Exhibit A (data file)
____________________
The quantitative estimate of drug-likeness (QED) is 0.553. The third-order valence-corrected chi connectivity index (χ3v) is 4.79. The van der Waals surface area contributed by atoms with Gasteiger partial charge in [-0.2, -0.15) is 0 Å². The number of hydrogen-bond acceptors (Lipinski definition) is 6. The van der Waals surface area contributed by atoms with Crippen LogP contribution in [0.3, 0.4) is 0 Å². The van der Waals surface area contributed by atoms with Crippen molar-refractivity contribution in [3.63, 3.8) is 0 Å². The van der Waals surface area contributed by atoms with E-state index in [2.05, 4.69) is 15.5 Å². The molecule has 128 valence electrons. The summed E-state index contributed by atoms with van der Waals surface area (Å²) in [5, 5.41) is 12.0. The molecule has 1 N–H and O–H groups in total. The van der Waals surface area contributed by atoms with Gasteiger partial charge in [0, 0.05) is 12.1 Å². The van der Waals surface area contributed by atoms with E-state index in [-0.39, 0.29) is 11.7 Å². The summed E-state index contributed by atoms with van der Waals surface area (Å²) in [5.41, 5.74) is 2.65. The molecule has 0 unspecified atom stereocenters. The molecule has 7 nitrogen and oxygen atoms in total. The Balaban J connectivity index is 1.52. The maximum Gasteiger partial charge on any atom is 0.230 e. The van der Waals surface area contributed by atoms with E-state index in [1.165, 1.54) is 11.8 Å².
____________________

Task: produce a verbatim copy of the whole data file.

The quantitative estimate of drug-likeness (QED) is 0.553. The third-order valence-corrected chi connectivity index (χ3v) is 4.79. The van der Waals surface area contributed by atoms with Gasteiger partial charge in [-0.2, -0.15) is 0 Å². The number of hydrogen-bond acceptors (Lipinski definition) is 6. The van der Waals surface area contributed by atoms with Crippen LogP contribution in [0.3, 0.4) is 0 Å². The van der Waals surface area contributed by atoms with Crippen molar-refractivity contribution in [3.63, 3.8) is 0 Å². The van der Waals surface area contributed by atoms with E-state index in [2.05, 4.69) is 15.5 Å². The molecule has 128 valence electrons. The summed E-state index contributed by atoms with van der Waals surface area (Å²) in [5, 5.41) is 12.0. The molecule has 1 N–H and O–H groups in total. The van der Waals surface area contributed by atoms with Gasteiger partial charge in [0, 0.05) is 12.1 Å². The van der Waals surface area contributed by atoms with E-state index in [-0.39, 0.29) is 11.7 Å². The summed E-state index contributed by atoms with van der Waals surface area (Å²) in [5.41, 5.74) is 2.65. The molecule has 0 unspecified atom stereocenters. The molecule has 7 nitrogen and oxygen atoms in total. The Balaban J connectivity index is 1.52. The maximum Gasteiger partial charge on any atom is 0.230 e. The van der Waals surface area contributed by atoms with E-state index in [1.165, 1.54) is 11.8 Å².